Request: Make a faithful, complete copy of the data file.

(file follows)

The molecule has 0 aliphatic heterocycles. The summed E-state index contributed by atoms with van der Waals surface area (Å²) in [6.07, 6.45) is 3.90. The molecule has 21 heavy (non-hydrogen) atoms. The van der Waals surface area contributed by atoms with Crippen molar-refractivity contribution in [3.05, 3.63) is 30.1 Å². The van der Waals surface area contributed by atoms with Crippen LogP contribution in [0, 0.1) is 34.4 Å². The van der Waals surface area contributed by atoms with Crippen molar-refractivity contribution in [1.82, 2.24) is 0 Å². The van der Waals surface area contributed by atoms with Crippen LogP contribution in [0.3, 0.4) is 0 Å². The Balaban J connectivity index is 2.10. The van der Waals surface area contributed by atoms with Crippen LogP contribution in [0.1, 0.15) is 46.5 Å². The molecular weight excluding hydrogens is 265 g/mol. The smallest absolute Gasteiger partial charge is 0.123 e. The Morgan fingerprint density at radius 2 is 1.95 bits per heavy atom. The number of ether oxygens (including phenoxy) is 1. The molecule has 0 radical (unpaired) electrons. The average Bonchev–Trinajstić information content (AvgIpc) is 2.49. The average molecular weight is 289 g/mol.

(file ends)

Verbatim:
The molecule has 0 aliphatic heterocycles. The summed E-state index contributed by atoms with van der Waals surface area (Å²) in [6.07, 6.45) is 3.90. The molecule has 21 heavy (non-hydrogen) atoms. The van der Waals surface area contributed by atoms with Crippen molar-refractivity contribution in [3.05, 3.63) is 30.1 Å². The van der Waals surface area contributed by atoms with Crippen LogP contribution in [0, 0.1) is 34.4 Å². The van der Waals surface area contributed by atoms with Crippen molar-refractivity contribution in [1.82, 2.24) is 0 Å². The van der Waals surface area contributed by atoms with Crippen LogP contribution in [0.3, 0.4) is 0 Å². The Balaban J connectivity index is 2.10. The van der Waals surface area contributed by atoms with Crippen LogP contribution in [0.1, 0.15) is 46.5 Å². The molecular weight excluding hydrogens is 265 g/mol. The smallest absolute Gasteiger partial charge is 0.123 e. The Morgan fingerprint density at radius 2 is 1.95 bits per heavy atom. The number of ether oxygens (including phenoxy) is 1. The molecule has 0 radical (unpaired) electrons. The average Bonchev–Trinajstić information content (AvgIpc) is 2.49. The average molecular weight is 289 g/mol.